The letter speaks of the day Christ came into the world and it tells us that he came to do God’s will.  It is looking back, too…at the same time it is looking all around itself, speaking to all who will hear…at the same time is looking forward…to speak to us even today. 

 

The letter is another note in a bottle on the ocean of time, giving thanks for all that has gone before, giving thanks that the Word has come forward to this day, casting itself outward to contemporaries and casting the vision forward into the future, that they, too…we, too… might have this hope.

 

Then there is Luke, our gospel writer and a physician, who is the only one who bothers to talk about the events leading up to Jesus’ birth.

 

The pregnancy of Zechariah and Elizabeth is like that of Abraham and Sarah, and of Hannah and Elkanah…unexpected, long after hope should have died…but it didn’t.

 

Where there is faith there is hope and where there is hope there is life. Sarah and Hannah and Elizabeth and Mary…Micah and Paul and Luke all send us their faith today …that we might receive with it their hope as well…that we might renew our faith with it….and find salvation in it.

 

They come to us as Mary, the mother of Jesus, went to see her cousin Elizabeth, the mother of John the Baptist.  At the sound of Mary’s greeting something marvelous springs to life within us…and our watchfulness awakens with it…and all things become new again.

 

Our little church dwelt in the darkness of debt for many years.  By faith it had become a beautiful church with beautiful windows and light streaming in. 

 

The Word was here, bringing the faith of ages with it to this wonderfully beautiful place by a great lake with pure waters…at the foot of mountains with ice-carved peaks. It is here that we are called to cast the vision of truth and love forward.

 

Then the debt began to disappear each month on schedule, then a little bit ahead of schedule, then quickly in leaps and bounds.  We were struggling with pain like the pangs of a woman trying to bring new life into the world.

 

Today, we celebrate the dawning of a new day, the seed of faith has become fruit of hope as we move forward again…still…into the Word…and into the world.

 

It seemed so hard…so painful…so impossible …but now the day has arrived and I begin to think that…maybe…just maybe…the easy part is over now.

 

In labor we watch over the mother and worry for her as she carries the precious hope within her.  Then when the child is delivered we watch over the child, who knows no fear or danger and thinks that they can have all things just by taking hold of them.

 

Then we begin to understand why a child needs two parents…because they are twice as active as either of the parents.  The hopes and fears of all the years meet in the birth of any child, but the work is only beginning.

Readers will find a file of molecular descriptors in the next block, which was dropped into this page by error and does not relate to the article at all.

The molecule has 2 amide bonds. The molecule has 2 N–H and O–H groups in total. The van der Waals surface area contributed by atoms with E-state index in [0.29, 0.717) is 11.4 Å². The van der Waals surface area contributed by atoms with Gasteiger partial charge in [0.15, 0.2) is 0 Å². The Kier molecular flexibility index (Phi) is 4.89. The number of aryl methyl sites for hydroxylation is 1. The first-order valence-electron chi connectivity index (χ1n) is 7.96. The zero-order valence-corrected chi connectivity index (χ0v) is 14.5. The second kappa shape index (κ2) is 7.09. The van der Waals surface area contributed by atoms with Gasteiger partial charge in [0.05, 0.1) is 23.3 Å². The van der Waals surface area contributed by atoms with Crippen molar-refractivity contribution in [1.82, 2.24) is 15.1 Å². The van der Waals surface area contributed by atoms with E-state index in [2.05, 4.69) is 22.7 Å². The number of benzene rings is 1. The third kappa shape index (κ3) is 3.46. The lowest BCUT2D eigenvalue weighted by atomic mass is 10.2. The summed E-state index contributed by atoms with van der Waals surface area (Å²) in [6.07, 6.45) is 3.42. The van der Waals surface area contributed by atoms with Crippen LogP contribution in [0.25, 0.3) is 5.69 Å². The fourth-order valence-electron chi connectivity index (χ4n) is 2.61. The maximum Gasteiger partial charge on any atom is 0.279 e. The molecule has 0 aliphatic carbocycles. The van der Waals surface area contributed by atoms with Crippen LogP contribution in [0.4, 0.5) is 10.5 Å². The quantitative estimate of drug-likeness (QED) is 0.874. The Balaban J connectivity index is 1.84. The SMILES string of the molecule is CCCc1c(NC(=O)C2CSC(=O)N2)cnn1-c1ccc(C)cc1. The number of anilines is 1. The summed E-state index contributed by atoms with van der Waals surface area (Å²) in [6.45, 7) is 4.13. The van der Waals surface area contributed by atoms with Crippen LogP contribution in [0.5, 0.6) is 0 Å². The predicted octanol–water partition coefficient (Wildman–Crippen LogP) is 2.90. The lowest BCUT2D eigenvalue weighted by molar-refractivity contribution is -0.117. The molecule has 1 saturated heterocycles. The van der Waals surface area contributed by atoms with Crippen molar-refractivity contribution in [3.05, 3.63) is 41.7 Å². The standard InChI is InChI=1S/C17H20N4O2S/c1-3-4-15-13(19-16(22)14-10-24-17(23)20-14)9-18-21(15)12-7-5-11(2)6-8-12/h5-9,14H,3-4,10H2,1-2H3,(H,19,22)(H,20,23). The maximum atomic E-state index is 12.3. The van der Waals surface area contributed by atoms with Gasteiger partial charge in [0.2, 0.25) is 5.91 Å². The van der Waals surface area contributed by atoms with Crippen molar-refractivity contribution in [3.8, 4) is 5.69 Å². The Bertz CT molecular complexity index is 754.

We must remember to also carry our faith with us into that new day. We need to press on toward the goal for the prize of the heavenly call of God in Christ Jesus.

 

In 1902, people of faith bought a portion of Everett Sliter’s apple orchard so that it might one day become a church.  In 1904 the first building was constructed on the southwest corner of Commerce Street and Electric Avenue became a recognizable place dedicated to worship for all who would gather to sing and pray and hear the Word.

 

In 1989, the sanctuary we see today was built, and in 2001 faithful people broke ground on our education wing. All of those efforts brought us to this new day.

 

What now shall this child become? Who will this unburdened child now choose to serve?

 

We have been working for as long as anyone can remember on the debit side of the ledger…holding on…waiting for the day when the potential of the child that we knew was there could be brought into the light.

 

Today, we begin to work from the credit side of the ledger, trying to see clearly, faithfully, what we might become. With Mary and Elizabeth and Sarah and Hannah, we should ponder all these things in our hearts.

 

It is not entirely unlike that day when the Julians took me on a little hike over in the Two Medicine country. We walked to the base of Red Mountain by the shores of Old Man Lake and then we began to climb the switchbacks, laboring to catch our breath and straining against the gravity.  I wanted to stop for lunch but Don marched on ahead of us until he got to the top.

 

 

 

Then I could see why our leader would not pause until we reached Pitamakan Pass.  Rocks that had been buried under a sheet of ice as thick as the mountains were tall and been sculpted out into a beautiful cirque.

 

As the ice melted the mountains became larger at their base and two bodies of water, a lake and a tarn, lay in their bosom.  It was breathtaking, physically, mentally and spiritually.

 

Then I realized that the trail was still a long one and we had only gone half of the way.  We would climb and trek along a mountain goat trail half of the rest of the way before we began to climb back down to the lake, then have to gently ease our way around a moose in the trail before we could get back to the lake and have the tour boat take us across the water and back to our point of beginning.

 

No one can take that day from me, and no one can take this day from us.

 

The days are not many and the hours but few

You can summit a pass with a life-changing view.

This moment comes back as another year ends.

I can do no better than to share it with friends.

 

Triumphant, I breathed, “This is the best!”

Then I recalled how I loved all the rest.

Peak moments are like that; dear friends are, too:

They stand out in time, and this day is for you.

 

O Lord what is it that you want to do through us this day?  Amen